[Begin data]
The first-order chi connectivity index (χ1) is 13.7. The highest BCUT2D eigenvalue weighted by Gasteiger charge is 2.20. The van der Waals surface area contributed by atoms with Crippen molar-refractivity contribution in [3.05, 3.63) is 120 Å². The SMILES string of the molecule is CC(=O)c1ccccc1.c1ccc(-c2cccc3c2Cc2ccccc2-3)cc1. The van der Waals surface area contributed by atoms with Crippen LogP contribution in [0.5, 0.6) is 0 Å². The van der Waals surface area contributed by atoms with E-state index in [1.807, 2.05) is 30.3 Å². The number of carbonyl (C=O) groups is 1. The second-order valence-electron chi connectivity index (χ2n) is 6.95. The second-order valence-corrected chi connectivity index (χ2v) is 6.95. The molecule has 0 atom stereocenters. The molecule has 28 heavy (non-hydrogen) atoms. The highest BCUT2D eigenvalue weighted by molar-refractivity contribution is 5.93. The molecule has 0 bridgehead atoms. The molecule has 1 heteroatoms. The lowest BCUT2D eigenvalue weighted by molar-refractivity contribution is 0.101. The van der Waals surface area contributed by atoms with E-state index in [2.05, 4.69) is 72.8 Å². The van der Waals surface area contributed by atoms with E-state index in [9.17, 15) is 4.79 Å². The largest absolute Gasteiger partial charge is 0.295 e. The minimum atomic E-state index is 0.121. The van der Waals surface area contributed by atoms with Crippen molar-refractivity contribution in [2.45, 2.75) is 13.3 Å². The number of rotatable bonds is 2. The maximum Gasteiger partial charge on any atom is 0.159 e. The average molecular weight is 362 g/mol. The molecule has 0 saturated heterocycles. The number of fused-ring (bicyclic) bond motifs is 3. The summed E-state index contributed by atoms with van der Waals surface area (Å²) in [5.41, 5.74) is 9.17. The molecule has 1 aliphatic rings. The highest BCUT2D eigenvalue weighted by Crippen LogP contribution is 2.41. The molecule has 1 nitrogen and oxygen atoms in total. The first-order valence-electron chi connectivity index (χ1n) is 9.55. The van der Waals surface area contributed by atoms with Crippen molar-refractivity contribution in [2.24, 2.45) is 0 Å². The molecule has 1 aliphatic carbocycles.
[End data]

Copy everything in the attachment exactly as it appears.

The first-order chi connectivity index (χ1) is 13.7. The highest BCUT2D eigenvalue weighted by Gasteiger charge is 2.20. The van der Waals surface area contributed by atoms with Crippen molar-refractivity contribution in [3.05, 3.63) is 120 Å². The SMILES string of the molecule is CC(=O)c1ccccc1.c1ccc(-c2cccc3c2Cc2ccccc2-3)cc1. The van der Waals surface area contributed by atoms with Crippen LogP contribution in [0.5, 0.6) is 0 Å². The van der Waals surface area contributed by atoms with E-state index in [1.807, 2.05) is 30.3 Å². The number of carbonyl (C=O) groups is 1. The second-order valence-electron chi connectivity index (χ2n) is 6.95. The second-order valence-corrected chi connectivity index (χ2v) is 6.95. The molecule has 0 atom stereocenters. The molecule has 28 heavy (non-hydrogen) atoms. The highest BCUT2D eigenvalue weighted by molar-refractivity contribution is 5.93. The molecule has 0 bridgehead atoms. The molecule has 1 heteroatoms. The lowest BCUT2D eigenvalue weighted by molar-refractivity contribution is 0.101. The van der Waals surface area contributed by atoms with E-state index in [2.05, 4.69) is 72.8 Å². The van der Waals surface area contributed by atoms with E-state index in [9.17, 15) is 4.79 Å². The largest absolute Gasteiger partial charge is 0.295 e. The minimum atomic E-state index is 0.121. The van der Waals surface area contributed by atoms with Crippen molar-refractivity contribution in [2.45, 2.75) is 13.3 Å². The number of rotatable bonds is 2. The maximum Gasteiger partial charge on any atom is 0.159 e. The average molecular weight is 362 g/mol. The molecule has 0 saturated heterocycles. The number of fused-ring (bicyclic) bond motifs is 3. The summed E-state index contributed by atoms with van der Waals surface area (Å²) in [5.41, 5.74) is 9.17. The molecule has 1 aliphatic rings. The highest BCUT2D eigenvalue weighted by Crippen LogP contribution is 2.41. The molecule has 1 nitrogen and oxygen atoms in total. The first-order valence-electron chi connectivity index (χ1n) is 9.55. The van der Waals surface area contributed by atoms with Crippen molar-refractivity contribution in [2.24, 2.45) is 0 Å². The molecule has 1 aliphatic carbocycles.